Facebook Twitter Gplus RSS
magnify
formats

A billion frogs on world’s plates

The estimate is derived from UN trade data, but the researchers from Adelaide University in Australia acknowledge considerable uncertainty in the consumption figure.  Why it matters is because about 1/3 of all species of amphibians are threatened by extinction.  France and the US are the two biggest importers of wild frogs, and frog legs are consumed heavily in several European and East Asian countries.  Indonesia exports the most frogs, 5,000 tons per year, and is a major consumer.  In addition to hunting for consumption and the pet trade, frogs are subject to climate change, pollution, habitat loss, and disease.  Scientist worry that amphibians may soon suffer the same fate as global fisheries that have crashed after overfishing.  Farmed frogs are not included in the analysis.

 
 Share on Facebook Share on Twitter Share on Reddit Share on LinkedIn
No Comments  comments 
formats

Tracking carbon footprints to the breakfast table

It matters — to the earth — what you have for breakfast.  You have probably never thought about the carbon footprint of your morning glass of orange juice.  But there is an emission cost to OJ, and, in a growing trend, Pepsico is trying to find out how big it is, and how to shrink it.  This slide show from the New York Times pictures the process of producing orange juice and getting it to your breakfast table, along with the efforts Pepsico is taking to reduce OJ’s carbon footprint.  Unfortunately, the presentation doesn’t suggest how many emissions could be saved by buying (or growing) oranges and squeezing your own juice.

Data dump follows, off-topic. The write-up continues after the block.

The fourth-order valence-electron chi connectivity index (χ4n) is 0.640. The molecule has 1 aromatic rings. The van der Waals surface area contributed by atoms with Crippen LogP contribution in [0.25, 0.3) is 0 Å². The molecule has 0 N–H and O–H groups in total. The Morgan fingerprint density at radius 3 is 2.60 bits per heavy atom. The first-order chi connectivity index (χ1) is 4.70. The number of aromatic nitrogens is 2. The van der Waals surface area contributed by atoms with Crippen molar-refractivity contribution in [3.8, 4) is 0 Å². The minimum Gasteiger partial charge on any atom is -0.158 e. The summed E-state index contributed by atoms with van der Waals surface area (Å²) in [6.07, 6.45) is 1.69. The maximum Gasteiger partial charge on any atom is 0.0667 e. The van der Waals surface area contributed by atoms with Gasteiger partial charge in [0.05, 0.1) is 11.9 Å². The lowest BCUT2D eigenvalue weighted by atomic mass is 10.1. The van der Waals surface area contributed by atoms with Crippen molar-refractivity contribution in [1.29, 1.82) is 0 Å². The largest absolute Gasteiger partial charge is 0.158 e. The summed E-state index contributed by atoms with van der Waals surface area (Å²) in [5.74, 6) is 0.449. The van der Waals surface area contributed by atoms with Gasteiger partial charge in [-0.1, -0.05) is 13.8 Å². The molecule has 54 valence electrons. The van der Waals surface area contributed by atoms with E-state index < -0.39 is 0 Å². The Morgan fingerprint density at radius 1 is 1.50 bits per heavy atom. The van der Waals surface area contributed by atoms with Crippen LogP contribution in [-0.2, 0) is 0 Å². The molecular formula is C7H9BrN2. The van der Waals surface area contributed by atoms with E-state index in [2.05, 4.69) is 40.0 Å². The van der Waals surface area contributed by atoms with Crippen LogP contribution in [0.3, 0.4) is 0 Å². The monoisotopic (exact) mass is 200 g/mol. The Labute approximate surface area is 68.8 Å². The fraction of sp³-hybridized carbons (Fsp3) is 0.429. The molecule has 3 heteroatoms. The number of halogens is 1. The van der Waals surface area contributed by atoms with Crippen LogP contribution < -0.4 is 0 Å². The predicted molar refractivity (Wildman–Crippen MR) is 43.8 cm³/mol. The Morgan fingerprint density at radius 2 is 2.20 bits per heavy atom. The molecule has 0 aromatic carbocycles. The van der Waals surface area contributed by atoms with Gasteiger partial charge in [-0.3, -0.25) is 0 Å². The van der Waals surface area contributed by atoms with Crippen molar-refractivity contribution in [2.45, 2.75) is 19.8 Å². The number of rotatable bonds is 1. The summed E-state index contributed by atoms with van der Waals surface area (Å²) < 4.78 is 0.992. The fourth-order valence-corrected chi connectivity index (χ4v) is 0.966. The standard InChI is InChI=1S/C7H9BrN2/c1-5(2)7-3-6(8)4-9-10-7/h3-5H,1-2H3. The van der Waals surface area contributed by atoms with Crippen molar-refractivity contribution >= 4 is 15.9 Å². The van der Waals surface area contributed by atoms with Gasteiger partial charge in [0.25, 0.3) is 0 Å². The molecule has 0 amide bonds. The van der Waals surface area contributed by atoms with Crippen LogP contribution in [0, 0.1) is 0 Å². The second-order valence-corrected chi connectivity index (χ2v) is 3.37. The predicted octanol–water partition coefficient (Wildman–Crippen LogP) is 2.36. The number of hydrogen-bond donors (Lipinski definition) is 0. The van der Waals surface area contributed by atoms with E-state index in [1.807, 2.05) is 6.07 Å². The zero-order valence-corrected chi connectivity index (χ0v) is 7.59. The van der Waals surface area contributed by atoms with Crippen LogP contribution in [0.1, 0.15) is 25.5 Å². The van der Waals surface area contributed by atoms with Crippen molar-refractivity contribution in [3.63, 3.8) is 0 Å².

Share on Facebook Share on Twitter Share on Reddit Share on LinkedIn
No Comments  comments 
formats

Global warming threatens forests, study says

People don’t often think of forests as dying, but they do. A new study, reported in the journal Science today, found that forests in the Pacific Northwest are dying twice as fast as they were only 17 years ago. The researchers counted coniferous trees, mostly pines, firs and hemlocks, in 76 plots through the western United States. Mortality rates have increased for all types and ages of trees. California had the highest tree death rate, which leads to shifts in forest structure and function.

 
 Share on Facebook Share on Twitter Share on Reddit Share on LinkedIn
No Comments  comments 
formats

Effects of rising sea levels on Middle Atlantic states

A report issued jointly by several US government agencies including the EPA and the US Geological Survey warns that a rising sea level threatens barrier islands and coastal wetlands in the Middle Atlantic states.  The Outer Banks of North Carolina are particularly at risk.  The agencies estimate that the rate of sea level rise will be about seven millimeters a year, or about two feet per century.  They predict that this rate is almost certain to increase, due to the fact that water expands as it warms, and because runoff from melting glaciers and erosion are both expected to increase.  In addition, they note, the Middle Atlantic region is subject to storms, is densely populated, and much of its infrastructure is low lying, all factors that increase its vulnerability.  However, uncertainty remains about the timing and extent of the effects of sea level rise, in part because the states involved have conducted only a few analyses, whose results have not led to new statewide policies. 
 
 
 Share on Facebook Share on Twitter Share on Reddit Share on LinkedIn
No Comments  comments 
formats

Energy Inefficient

   

This New York Times editorial urges soon-to-be-President Obama not to rely solely on technological breakthroughs to address the necessary restructuring of America’s energy systems.  In addition, the Times argues, the Obama administration should strive to make existing technologies more efficient.  The U.S. does not use energy efficiently, spewing more carbon dioxide into the air than 75 of 107 countries tracked by the International Energy Agency.  Whether in households, businesses, transportation, or in electricity production, the U.S. ranks among the highest in emissions and lowest in energy efficiency.  Most of the carbon abatement needed by 2030 could come from existing technologies, such as home insulation and  fuel efficiency.

 
 Share on Facebook Share on Twitter Share on Reddit Share on LinkedIn
No Comments  comments